The Mahatma by the river

The Mahatma by the river

A procession in Srirangapatna carries Mahatma Gandhi's ashes. (DH Photo)

Seventy-two years ago, while the nation was freshly mourning the loss of Mahatma Gandhi, his ashes were being transported across the nation to be immersed in India’s most sacred rivers.

In Karnataka, his mortal remains were dispersed at Paschima Vahini, a pious section of River Cauvery at Srirangapatna.

Thousands of followers gathered on the river bank to pay respects to the stalwart.

H S Doreswamy, a 102-year-old freedom fighter, recalls how, in February 1948, the villages nearby thronged a building at Paschima Vahini that the Wadiyar family lent to the Sarvodaya karyakartas to celebrate Gandhi’s life.

Since then, Sarvodaya workers have been organising a mela annually, in the second week of February, to celebrate the life and teachings of Mahatma Gandhi. 

“The word sarvodaya means ‘progress for all’, and that is the intention of the mela,” Doreswamy explains, adding that Gandhi was not just a freedom fighter but also, primarily, a social worker.

“His intention was not just to acquire freedom. According to him, poorna swaraj meant the upliftment of all people. So, we apply this principle to the current sociopolitical situation and have discussions based on policy and the freedom struggle,” he says. 

Participation

Since Dr Bandi Gowda started organising the mela in the 1960s, the villages around have been actively involved in it.

“Most events are attended by the villagers. They also cook food for the attendees out of respect for Gandhiji,” says Doreswamy.

D Made Gowda, 78, an ex-MLC from the area, says the villages Kumbarakoppalu and Somawarapete have been organising breakfast for the attendees
on the first day of the event
since the early 1980s.

“It is not a lot of money compared to the satisfaction that you will get out of contributing to a good cause,” he adds.

Each year, a senior Sarvodaya karyakarta is chosen to head the three-day event and will speak about the teachings and life of Gandhi. In a show of solidarity for Gandhi’s love for handspun khadi, he or she will lead close to 100 karyakartas in the spinning of the charkha. The thread spun will be offered to god. A khadi exhibition is also organised to support artisans.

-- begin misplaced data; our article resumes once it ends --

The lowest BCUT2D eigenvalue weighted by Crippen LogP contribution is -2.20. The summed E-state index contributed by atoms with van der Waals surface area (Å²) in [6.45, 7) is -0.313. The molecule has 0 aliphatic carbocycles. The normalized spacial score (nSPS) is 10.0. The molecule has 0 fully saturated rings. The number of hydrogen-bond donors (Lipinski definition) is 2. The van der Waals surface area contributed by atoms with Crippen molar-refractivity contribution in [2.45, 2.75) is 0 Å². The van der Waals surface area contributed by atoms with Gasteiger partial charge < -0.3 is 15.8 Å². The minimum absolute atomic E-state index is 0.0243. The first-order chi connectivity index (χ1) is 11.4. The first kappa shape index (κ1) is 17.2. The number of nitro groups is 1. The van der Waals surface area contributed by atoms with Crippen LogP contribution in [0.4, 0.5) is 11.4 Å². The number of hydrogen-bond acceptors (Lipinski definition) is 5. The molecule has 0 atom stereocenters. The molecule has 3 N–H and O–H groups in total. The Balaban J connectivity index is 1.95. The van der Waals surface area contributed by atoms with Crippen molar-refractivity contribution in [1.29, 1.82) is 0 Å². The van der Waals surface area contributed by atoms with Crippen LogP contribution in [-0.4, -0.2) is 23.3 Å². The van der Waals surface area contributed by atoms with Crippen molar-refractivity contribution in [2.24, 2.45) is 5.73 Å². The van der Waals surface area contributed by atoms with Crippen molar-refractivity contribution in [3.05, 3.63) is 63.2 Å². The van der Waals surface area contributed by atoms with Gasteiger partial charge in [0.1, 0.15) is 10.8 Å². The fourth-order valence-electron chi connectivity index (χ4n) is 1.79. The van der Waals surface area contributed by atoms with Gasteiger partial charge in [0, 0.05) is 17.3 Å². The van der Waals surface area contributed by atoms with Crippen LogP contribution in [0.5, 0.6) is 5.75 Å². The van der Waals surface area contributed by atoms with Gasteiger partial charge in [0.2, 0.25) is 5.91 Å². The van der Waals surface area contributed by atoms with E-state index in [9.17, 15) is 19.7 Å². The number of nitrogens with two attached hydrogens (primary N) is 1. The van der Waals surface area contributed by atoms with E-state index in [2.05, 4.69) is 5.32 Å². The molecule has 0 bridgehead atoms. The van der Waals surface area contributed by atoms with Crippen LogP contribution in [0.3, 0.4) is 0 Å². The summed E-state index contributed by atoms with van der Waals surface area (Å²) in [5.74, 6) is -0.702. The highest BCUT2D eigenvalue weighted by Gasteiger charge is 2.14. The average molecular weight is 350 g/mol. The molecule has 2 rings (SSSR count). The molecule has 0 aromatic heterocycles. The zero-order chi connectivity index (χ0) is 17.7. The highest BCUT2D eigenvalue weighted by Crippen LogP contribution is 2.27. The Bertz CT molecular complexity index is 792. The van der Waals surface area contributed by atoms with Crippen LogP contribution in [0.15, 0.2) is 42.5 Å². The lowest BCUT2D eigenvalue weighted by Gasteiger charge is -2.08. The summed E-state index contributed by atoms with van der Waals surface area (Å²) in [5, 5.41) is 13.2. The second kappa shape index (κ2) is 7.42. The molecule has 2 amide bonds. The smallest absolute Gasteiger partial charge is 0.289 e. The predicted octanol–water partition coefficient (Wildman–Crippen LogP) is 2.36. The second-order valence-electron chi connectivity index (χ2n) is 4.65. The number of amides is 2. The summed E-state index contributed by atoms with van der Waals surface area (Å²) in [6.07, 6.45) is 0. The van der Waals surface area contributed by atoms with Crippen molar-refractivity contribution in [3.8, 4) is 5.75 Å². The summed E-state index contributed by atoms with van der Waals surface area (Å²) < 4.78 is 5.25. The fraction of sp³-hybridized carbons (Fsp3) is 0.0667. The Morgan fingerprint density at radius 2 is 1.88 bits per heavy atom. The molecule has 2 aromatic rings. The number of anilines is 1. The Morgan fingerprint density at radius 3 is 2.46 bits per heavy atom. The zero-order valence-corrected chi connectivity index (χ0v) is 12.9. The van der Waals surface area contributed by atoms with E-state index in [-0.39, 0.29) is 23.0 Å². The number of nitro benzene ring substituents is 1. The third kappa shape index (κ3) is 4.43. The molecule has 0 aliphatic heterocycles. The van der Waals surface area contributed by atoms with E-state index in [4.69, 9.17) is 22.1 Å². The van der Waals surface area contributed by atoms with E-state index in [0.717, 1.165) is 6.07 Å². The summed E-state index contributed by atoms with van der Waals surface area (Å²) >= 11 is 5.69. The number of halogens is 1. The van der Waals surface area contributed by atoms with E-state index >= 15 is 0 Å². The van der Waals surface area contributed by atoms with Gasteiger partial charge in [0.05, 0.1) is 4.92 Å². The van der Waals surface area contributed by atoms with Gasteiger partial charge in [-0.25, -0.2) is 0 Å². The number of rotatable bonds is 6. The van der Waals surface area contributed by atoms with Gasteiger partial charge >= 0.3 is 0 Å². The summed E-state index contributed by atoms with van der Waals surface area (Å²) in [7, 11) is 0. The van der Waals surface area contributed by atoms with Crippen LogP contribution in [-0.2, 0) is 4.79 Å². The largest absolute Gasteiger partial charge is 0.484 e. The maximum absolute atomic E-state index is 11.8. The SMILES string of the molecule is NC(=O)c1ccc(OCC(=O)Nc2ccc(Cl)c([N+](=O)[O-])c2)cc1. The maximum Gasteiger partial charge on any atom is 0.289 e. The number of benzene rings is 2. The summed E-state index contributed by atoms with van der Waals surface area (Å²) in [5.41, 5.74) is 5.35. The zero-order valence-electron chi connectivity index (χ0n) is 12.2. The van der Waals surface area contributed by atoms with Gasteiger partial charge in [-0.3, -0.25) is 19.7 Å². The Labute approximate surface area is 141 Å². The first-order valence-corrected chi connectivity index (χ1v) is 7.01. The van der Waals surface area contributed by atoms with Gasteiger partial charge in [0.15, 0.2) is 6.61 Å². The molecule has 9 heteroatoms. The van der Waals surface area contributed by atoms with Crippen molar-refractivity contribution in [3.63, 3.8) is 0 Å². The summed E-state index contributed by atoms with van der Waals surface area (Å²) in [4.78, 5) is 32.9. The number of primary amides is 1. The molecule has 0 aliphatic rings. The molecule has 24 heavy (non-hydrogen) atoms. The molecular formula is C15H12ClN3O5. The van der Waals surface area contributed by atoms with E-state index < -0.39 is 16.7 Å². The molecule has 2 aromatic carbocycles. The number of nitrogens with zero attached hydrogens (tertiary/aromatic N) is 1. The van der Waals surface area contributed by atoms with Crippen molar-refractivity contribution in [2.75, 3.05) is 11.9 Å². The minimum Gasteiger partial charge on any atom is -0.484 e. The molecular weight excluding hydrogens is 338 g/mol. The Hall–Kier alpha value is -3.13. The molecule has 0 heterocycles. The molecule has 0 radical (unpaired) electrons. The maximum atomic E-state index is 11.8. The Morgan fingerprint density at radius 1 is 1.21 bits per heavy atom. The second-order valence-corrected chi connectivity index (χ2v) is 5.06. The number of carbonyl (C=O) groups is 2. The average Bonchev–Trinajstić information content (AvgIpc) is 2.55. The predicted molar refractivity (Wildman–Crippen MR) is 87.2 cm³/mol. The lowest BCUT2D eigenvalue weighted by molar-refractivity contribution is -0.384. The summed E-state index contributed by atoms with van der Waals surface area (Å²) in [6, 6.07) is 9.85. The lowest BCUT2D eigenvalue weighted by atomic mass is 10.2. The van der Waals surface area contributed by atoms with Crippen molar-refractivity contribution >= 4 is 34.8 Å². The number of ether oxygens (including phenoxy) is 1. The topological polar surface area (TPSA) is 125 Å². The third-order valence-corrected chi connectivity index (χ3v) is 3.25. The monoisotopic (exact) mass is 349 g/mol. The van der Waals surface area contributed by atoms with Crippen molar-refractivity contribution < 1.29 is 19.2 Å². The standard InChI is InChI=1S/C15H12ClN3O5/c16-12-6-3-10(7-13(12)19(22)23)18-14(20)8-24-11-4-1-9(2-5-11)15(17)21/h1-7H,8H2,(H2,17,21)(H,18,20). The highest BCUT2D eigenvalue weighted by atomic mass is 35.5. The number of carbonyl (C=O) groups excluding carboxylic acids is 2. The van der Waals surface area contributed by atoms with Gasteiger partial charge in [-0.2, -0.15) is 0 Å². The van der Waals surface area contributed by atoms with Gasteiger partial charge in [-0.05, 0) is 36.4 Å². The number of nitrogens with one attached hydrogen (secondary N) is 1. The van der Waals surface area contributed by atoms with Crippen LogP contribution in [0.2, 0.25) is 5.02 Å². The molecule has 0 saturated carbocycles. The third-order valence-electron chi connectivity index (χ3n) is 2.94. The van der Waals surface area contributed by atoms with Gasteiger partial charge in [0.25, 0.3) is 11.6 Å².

Straying from Gandhi

As time passed, the building that the Wadiyars lent for the mela fell into disrepair and the karyakartas were forced to move the mela to a temple on the river bank.

The event’s current coordinator, Dr Sujaya Kumar, says that organising the mela has been difficult, but it has been an effort to keep Gandhi alive.

“As each year passes, we think that Gandhi was needed more that year. The need for his teachings transcends time and context,” said Kumar, who is also the descendant of Bandi Gowda, the initial coordinator of the mela.

However, the number of Sarvodaya karyakartas continues to decline and as a result, the mela might stop entirely, fears Kumar. 

“We had a Gandhi for our generation,” emphasises Doreswamy, and asks, “but you can’t expect us to live forever, can you?

“In this age, as intolerance increases and the government wants us to sit quietly and accept what it puts out, we need to remember and implement Gandhi’s teachings more than ever,” he adds. 

“India’s independence movement is rooted in peaceful protests and aspirations for progress, but progress today means the progress of the rich, even though they form a marginal percentage of the population. Today, the government experiences pressure from the rich and policy is determined according to their interests,” he adds. 

Root problem

“The problem is with what children have been taught in schools and at home. For them development only has an economic dimension; the social and spiritual dimensions are non-existent. As a result, ‘progress for all’ is a principle that not many people think too much of. Gandhian activism is dying a slow death,” points out Santosh Koulagi, a Gandhian and an activist from Melukote. 

“Because of this, the youth will not take events like this forward,” Koulagi adds. 

“Such events are important,” Doreswamy argues. “Gandhi was also a symbol of exhaustive, well-intentioned discussions. One cannot become a follower of Gandhi merely by invoking his name.”

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